Managing Mission Critical Applications in the Modern Data Center
What are Mission-Critical Applications?
Mission-critical applications are software that must function at all times. For these applications, even a brief downtime period can cause productivity, financial, and reputational damage to a business or business segment.
Mission-critical IT services may differ from one ecosystem to another. What they have in common is that they are essential to operations and should be continuously online for as long as an end-user may be likely to utilize them.
Stability and availability are a primary goal of architects, developers, testers, IT staff, and support teams associated with these applications. Among the components that help maintain stability, you should pay special attention to:
- Redundant application copies
- Datacenter and IT system infrastructures
- Hot backups
- Duplicate staging and production environments for testing
Common Mission-Critical Applications
In the enterprise, here are some of the prime examples of mission critical applications:
- Backup and disaster recovery—for the sake of business continuity, backups are essential. Just as critical are procedures to recover data quickly to ensure a short recovery time objective (RTO) and minimize the recovery point objective (RPO). These are the two most important metrics when examining a mission-critical environment.
- Data management and analytics—with the abundance of mission-critical data sources—cloud to edge—data has become the lifeblood of any business, and analytics has become critical to day to day operations.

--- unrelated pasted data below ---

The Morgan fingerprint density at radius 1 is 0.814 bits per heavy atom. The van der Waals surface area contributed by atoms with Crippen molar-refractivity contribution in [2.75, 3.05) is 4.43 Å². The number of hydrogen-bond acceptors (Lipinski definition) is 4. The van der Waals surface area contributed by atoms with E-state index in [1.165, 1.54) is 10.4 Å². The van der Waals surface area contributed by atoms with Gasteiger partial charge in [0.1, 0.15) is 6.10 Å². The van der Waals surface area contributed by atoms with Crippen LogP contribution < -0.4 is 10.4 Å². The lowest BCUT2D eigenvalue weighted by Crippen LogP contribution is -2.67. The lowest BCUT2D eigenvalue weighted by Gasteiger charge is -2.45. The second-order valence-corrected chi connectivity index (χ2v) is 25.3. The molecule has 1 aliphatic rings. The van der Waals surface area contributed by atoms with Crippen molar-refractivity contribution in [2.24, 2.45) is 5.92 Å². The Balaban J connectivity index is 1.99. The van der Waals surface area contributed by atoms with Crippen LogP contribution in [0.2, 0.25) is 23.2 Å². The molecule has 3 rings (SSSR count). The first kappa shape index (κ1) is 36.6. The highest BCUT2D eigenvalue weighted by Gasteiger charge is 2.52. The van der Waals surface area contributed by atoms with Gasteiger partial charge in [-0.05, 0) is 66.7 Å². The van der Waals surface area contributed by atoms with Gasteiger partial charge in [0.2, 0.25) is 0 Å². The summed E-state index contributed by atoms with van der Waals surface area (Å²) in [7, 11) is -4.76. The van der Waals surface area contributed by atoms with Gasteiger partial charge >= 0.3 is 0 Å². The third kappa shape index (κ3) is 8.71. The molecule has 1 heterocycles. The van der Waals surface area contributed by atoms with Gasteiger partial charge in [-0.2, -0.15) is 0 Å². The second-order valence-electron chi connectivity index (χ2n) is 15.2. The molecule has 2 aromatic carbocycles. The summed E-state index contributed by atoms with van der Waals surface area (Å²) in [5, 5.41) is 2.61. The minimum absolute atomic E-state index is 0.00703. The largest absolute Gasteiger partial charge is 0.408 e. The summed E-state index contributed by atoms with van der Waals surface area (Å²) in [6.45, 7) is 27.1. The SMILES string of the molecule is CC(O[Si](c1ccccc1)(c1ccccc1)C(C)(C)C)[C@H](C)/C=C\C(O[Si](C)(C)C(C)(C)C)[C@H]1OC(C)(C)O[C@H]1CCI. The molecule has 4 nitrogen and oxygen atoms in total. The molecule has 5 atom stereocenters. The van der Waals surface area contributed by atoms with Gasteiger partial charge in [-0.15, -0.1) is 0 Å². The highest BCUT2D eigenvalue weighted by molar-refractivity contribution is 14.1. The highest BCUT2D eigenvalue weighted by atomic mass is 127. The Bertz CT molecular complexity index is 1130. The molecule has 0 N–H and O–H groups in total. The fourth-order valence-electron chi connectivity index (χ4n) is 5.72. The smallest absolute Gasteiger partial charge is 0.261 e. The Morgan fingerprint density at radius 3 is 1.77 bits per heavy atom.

- Enterprise Resource Planning (ERP)—ERP systems, commonly based on SAP technology and running on SAP HANA, are a central function in almost every large enterprise. Although their main function is accounting, ERPs manage almost every aspect of production or distribution-based businesses, whether it’s human resources, supply chain management, manufacturing, and financials.
- High-Performance Computing (HPC)—life sciences, energy, financial services, energy, and even manufacturing rely on HPC applications. These are often the most intensive workloads managed as part of an enterprise IT portfolio. 5G semiconductor design, autonomous vehicles, innovative aerospace designs, and many other cutting edge advancements are driven by HPC technology.
- VIrtual Desktop Infrastructure (VDI)—VDI delivers an operating system’s desktop image to an endpoint device over a network. Examples of VDI providers are VDI on VMware and Citrix VDI. Thanks to VDI, employees have mobility and remote access to corporate applications on smartphones, regular PCs, and other thin client devices. VDI is itself a mission critical application because it supports employee productivity at a large scale.
Moving Mission-Critical Applications to the Cloud
When dealing with mission-critical applications, cloud migration holds many benefits. This transformation introduces a high level of scalability and flexibility, enabling organizations to leverage more resources for potentially less costs. However, cloud migration is not necessarily a quick process, especially when migrating a mission-critical application.